*radio chatter in French* 1970s the government-run telephone company made a radical decision to overhaul the phone system in a kind of great leap to a new era of telecommunications At the center of this transformation was the minitel a small terminal that started out as a free electronic replacement for the telephone directory We’re in the process of totally rebuilding the way we communicate Hello cave-dwellers he’d be forgiven for not recognizing this petit beige box with its Strange Azerty keyboard and unfamiliar function keys along the top row here Well that is of course in unless you’re French because in France this guy is quite the icon This is a minitel, and it’s quite cute If you ask me with its nine inch CRT screen, and it’s all in one cheap plastic finish And there’s a reason for that cheap finish This model is a brand new one which I picked up on eBay And it’s in fully working order the CRT shines bright through the rear vents here And the cursor is crisp and clear ready to connect to services Services unfortunately which have been long forgotten? Overtaken by the new frontier of the world wide web in the 90s But that’s not to say he hasn’t got a story to tell and it’s an interesting one at that filled with government bureaucracy technical achievements and well Frenchness So join me as we explore the story of the mini tell Behold let’s take that you come on You didn’t need to understand French to get the gist of this 1986 commercial for everything the minitel has to offer It shows colorfully how you can do your shopping book cinema tickets perform banking functions or even book a holiday All these things Faites-le en Minitel (in a bad accent) do it in minitel l and do it in minitel the French did for a full 30 years from its national rollout and following initial trials in Brittany on the west coast of France The minitel service was conceived in the 1970s and a French president discard a star He was acting on a report entitled the computerization of society researchers Simon Nora and Alan mink concluded that with the right investment French society could ensure its technological Independence not to mention the urgent need to update a telephone network Considered to be the worst in the industrialized world they wanted to layer interactive services on top of the telephone network and access them with a terminal a Digital french revolution if you will to redress the balance of US produced telephones computers and software Found in every office a threat to national sovereignty and pride at least to some Hello, this is the story of a revolution the press tell revolution It wasn’t unique in its method similar video text services existed in other countries such as the UK’s presstel system from 1979 which peaked with just 90,000 users we and many other countries became largely content with the more primitive relatives and its one-way communication teletext But minitel that became something prestel could only have dreamed of amassing over 20,000 accessible services before Tim berners-lee had even conceived the use of hyperlinks to create the World Wide Web It in its peak with a reported 25,000 services you can think of a service as a website in modern terms, but let’s start from the beginning its 1982 We’ve collected our free minitel terminal now. How do we connect to the service? well first a few adaptations Are required the French power plug I can convert with a simple euro travel adapter, and this t-shaped telephone plug I’ll need to perform a temporary hack on in order to plug it into a UK phone socket the T socket is outdated but still widely used in France with the rj11 plug becoming the recommended and then required standard in 2003 and 2008 in the longer term I’ll properly crimp this, but it’s fine for now With a working cable we now need to dial into a mini tel server, and we do that using our telephone on the same line We down the server hang up the phone and let the terminal take over which has kept the line open What we’re connecting to is an amateur enthusiast server the details of which you can find on the website Jelora.FR which is also in the description It’s a single channel server meaning only one person can connect at a time Now all official minitel services were made inaccessible in June 2012, so this gives us a small flavor of what it was like albeit with a very limited number of services to choose from The guide here shows us the services available on the server and Of course chat seems like a great place to start to see who else might be using it So we type chat and our characters slowly appear as the terminal communicates in a half duplex transmission With a 1200 bit per second receive rate and 75 bit per second send rate. It’s also known as 1275 or more correctly V23 this allowed for a faster download rate for the time Once connected into chat with our name entered. We can see the chat history Surprisingly there have been connections and messages in recent days some from Jelora himself the owner of the server Will leave a message for him or anyone else who dowsing and check back tomorrow to see if we’ve had a reply I don’t particularly want to hang around for him on an international. Call rate Next around the demo service, which shows the directory inquiry screen users would have called up to find a telephone number It’s not interactive on this demo of course because that would require that entire phone book database in the back end We then get some random text all over the screen and our ungraciously disconnected I mean I’ve seen better demos in my time but It gives us a flavor of how this all works and looks Will make one last connection then and we’ll find out more about the server this time It tells us that it’s running Java on a Raspberry Pi 3 with the raspbian Linux distribution and the final line reads Designed and produced by gelora and on the next page. We get to see the great man himself in this gloriously pixelated image The text here reads an amateur guy who likes to tinker with a little bit of everything He’s even got his Twitter handle at the bottom of the screen here a piece of 1982 technology promoting Twitter glorious The demo of course is great ensuring us how the technology looked and felt And the speed operated at it’s a little different to the real-world Minitel. However on the real system You would dial the number for a pavi or pond access video text a video text access point We’ll call it a PAVI, the PAVI then acted as a gateway to the services available through it dialing numbers Generally range from three six one one upwards with premium rate services charged per minute on three six one five and higher You’d often see billboards or buses with Advertisements for such services showing the company name and a three six one five number to clearly indicate It was a Minitel service Directory assistance the phonebook was accessed on a three six one one number and you received three free minutes to perform your search With half of all mini tail calls going to three six one one this was by far the most popular service Another very popular service to access on minitel were adult chat lines the existence of which coupled with the cost per minute for access Prompted the introduction of terminals with pin numbers this was to prevent the unauthorized use by inquisitive teenagers The phrase pink Minitel was coined to refer to these risque services and Entrepreneurs made a fortune including one Xavier Neil who went on to become the CEO of free one of the largest? internet and mobile phone companies in France These adult chat services were confidential and anonymous however, there was a period of panic when it became known that the authorities were intercepting some of the lines to track criminal activity and It wasn’t just criminal activity taking place in 1986 a huge protest took place by French students much of which was Orchestrated using the mini tale system in much the same way students used social media today to organize such movements Ironically ten years later enrollment to university could only be achieved via the minitel system Now I didn’t have first-hand experience of using the mini Tao and certainly not in its prime I was over in the UK Dialing up BBS boards like the rest of the world, but I have some friends who do Nico and Bastian are over in France and they hate to share their experiences Hello Cave Dwellers My favorite use for the minitel was the phone directory It was really a really killer app. it was free and it was so much more convenient than having to use the phone book Which would only cover local area anyway, or having to call French directory assistance My favorite use of the minitel was to download public domain software at that sweet spot in the late 80s and early 90s when the per minute price of connecting was lower than connecting into BBS’s or the new world wide web and faster than ordering floppies Another service that I used was to order games and software you Could dial into a service that will send you software on cd-rom or floppies by snail mail and the cost would be completely covered by the phone fees so there was no credit card required. We also used it to check for exam results like the Baccalauréat (diploma) or to check on applications to universities to see if they were approved or not I remember the anticipation while the page was slowly loading and the next line would reveal if you passed your Baccalauréat (diploma) or not Another service that I really enjoy using was doing mail orders for my parents It saved a stamp, and I just liked typing things in And I remember as a kid maybe 12 13 years old we did use such a service with my brother to order an naughty movie shall we say on cd-rom and Being responsible big brother that I am I put it under my younger brother’s name of course My parents were a bit surprised to receive a package under his name a few days later and with those contents I’m still amazed to this day that we thought we could sneak that one past them I realized that the minitel was going to be overtaken by the web when I used the web to look up some information on a TV series I was interested in White Palms William Gibson cyber The Minitel was anything but cyber I don’t think I realized at the time that the minitel would be overtaken by the web a lot of services were still available via Minitel only so you would still use a minitel some things and the web for everything else then one day all services were migrated to the web and the Minitel was just collecting dust in the closet There has never been a better time to get online the easiest just got easier It’s the messages I can customize my email I need to sent me a picture if you have a phone line you can be online It’s the easiest way to keep up with all foods everyone. I know is on it You don’t need me to explain to you the impact of the world wide web it’s adoption evolution and increasingly fast access has allowed services to evolve from basic text and image websites to streaming video Services and beyond Minitel hadn’t exactly stood still with terminals being upgraded to have integrated handsets Detachable keyboards and even LCD displays, but the underlying technology of the service remained very much the same in 1997 France was acutely aware of the threat of the web to its Minitel service leonardo spar the French Prime Minister wanted to push for the nation to migrate from minitel to the Internet the risky said is that France could be left behind in the Information Age, but there was a problem Revenue and lots of it every user paid per minute to access the service while some services like banking directory enquiries or University enrollment would be on a lower rate number those three six one five services could cost one front twenty nine per minute About one u.s.. Dollar every three minutes This money would be split between France Telecom running the infrastructure and the operator of the server on which the service was hosted Potential that be money France Telecom and the mini tail market were making six billion francs in 1997 about one and a half billion US dollars allowing for inflation the motivation to move to an Internet service provider model with local cool rates and Neutral access to everything was not attractive to France Telecom The internet did of course become available and mini towel service providers created websites SNCF the National Train Network were making twenty million dollars a year in 1997 through mini towel So when they launched their web site They ensured you couldn’t actually make a booking for that you still needed to log on to mini towel And it was understandable when solutions to problems like payment security Hosting and visibility had been solved already Minitel was a mature service unlike the fledgling web combine this with the ease of use of your free mini towel terminal and you can understand also the Reluctance to change from both the user and the providers perspective At its peak in the 90s nine million mini tout terminals were in use by 2012 when the service was ceased 810 thousand terminals was still in use It has been said that minitel the very same pioneering system designed to impress technological independence on a nation to drive innovation and to connect a population in ways other nations could only dream of Had now become the cause of the slow rate of adoption of the internet within France But adopt they did and in June 2012 the mini tale services became history I Was sad when the Minitel ended it was an excellent French innovation it gave access to technology to a lot of people who wouldn’t have access to it, otherwise. It was a sad day when the minitel ended I’ve got fond memories of the service But it’s time had come and for a while at least France showed the world the advantages of Connected nation There is of course a lot more to the minitel story and there’s some fun that you can have with the terminals today primarily through this Perri informatique, port on the back a Serial port which I’m going to have some fun connecting to a Raspberry Pi and using this as a terminal if I can Look out for that in a future video But for today. I hope you’ve enjoyed the brief history of the mini tale and the way a country embraced enjoyed and reluctantly let go of a pioneering technology as Always, thank you for watching and take care Retro mancave is made possible Thanks to the support of the lovely patrons growing up the screen if you’d like to support the channel then pop over to patreon using The link in the description. Thanks as always for your views and for your support (and for reading the subtitles. Subtitles rock)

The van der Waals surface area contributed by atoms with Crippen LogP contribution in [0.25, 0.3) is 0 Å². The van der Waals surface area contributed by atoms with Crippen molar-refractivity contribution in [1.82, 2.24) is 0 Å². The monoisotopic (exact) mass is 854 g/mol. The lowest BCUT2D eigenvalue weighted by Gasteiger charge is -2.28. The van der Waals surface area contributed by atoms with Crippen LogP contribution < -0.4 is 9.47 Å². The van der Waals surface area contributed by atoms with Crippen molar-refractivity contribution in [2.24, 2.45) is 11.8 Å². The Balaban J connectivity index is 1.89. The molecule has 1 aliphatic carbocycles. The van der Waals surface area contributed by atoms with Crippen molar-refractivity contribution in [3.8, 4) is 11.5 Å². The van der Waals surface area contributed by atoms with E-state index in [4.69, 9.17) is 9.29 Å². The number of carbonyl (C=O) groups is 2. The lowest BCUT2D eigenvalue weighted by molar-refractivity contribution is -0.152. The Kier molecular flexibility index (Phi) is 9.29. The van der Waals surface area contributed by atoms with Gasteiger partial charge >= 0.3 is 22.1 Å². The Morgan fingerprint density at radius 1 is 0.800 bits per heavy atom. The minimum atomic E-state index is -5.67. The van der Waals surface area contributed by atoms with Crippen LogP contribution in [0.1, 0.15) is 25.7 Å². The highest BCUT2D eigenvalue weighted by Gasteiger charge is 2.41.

100 thoughts on Minitel – The Rise & Fall of a National Tech Treasure